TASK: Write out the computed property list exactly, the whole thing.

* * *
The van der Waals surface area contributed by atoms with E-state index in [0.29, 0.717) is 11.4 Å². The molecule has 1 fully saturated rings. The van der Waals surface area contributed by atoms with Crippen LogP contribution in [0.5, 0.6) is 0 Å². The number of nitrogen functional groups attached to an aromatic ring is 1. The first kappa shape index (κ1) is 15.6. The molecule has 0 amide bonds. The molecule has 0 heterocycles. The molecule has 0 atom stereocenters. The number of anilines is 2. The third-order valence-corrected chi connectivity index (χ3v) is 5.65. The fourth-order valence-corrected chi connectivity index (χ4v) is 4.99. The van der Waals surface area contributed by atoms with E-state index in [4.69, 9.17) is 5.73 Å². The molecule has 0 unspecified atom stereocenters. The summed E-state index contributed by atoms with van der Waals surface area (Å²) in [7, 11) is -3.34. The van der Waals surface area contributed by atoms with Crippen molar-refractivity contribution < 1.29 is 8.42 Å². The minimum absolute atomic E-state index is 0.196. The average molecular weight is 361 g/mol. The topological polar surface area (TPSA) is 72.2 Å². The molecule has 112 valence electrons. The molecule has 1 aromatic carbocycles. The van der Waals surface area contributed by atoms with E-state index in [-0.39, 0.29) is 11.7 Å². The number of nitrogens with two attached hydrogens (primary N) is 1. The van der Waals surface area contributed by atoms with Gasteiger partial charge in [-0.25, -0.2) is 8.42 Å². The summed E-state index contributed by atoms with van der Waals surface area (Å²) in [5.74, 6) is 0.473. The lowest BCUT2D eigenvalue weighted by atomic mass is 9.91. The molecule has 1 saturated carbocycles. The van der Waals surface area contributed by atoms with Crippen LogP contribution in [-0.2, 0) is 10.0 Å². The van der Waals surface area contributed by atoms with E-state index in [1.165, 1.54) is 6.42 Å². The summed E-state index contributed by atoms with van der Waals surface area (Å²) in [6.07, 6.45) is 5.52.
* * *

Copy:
The van der Waals surface area contributed by atoms with E-state index in [0.29, 0.717) is 11.4 Å². The molecule has 1 fully saturated rings. The van der Waals surface area contributed by atoms with Crippen LogP contribution in [0.5, 0.6) is 0 Å². The number of nitrogen functional groups attached to an aromatic ring is 1. The first kappa shape index (κ1) is 15.6. The molecule has 0 amide bonds. The molecule has 0 heterocycles. The molecule has 0 atom stereocenters. The number of anilines is 2. The third-order valence-corrected chi connectivity index (χ3v) is 5.65. The fourth-order valence-corrected chi connectivity index (χ4v) is 4.99. The van der Waals surface area contributed by atoms with E-state index in [4.69, 9.17) is 5.73 Å². The molecule has 0 unspecified atom stereocenters. The summed E-state index contributed by atoms with van der Waals surface area (Å²) in [7, 11) is -3.34. The van der Waals surface area contributed by atoms with Crippen molar-refractivity contribution < 1.29 is 8.42 Å². The minimum absolute atomic E-state index is 0.196. The average molecular weight is 361 g/mol. The topological polar surface area (TPSA) is 72.2 Å². The molecule has 112 valence electrons. The molecule has 1 aromatic carbocycles. The van der Waals surface area contributed by atoms with E-state index in [-0.39, 0.29) is 11.7 Å². The number of nitrogens with two attached hydrogens (primary N) is 1. The van der Waals surface area contributed by atoms with Gasteiger partial charge in [-0.25, -0.2) is 8.42 Å². The summed E-state index contributed by atoms with van der Waals surface area (Å²) in [5.74, 6) is 0.473. The lowest BCUT2D eigenvalue weighted by atomic mass is 9.91. The molecule has 1 saturated carbocycles. The van der Waals surface area contributed by atoms with Crippen LogP contribution in [-0.2, 0) is 10.0 Å². The van der Waals surface area contributed by atoms with E-state index in [1.165, 1.54) is 6.42 Å². The summed E-state index contributed by atoms with van der Waals surface area (Å²) in [6.07, 6.45) is 5.52.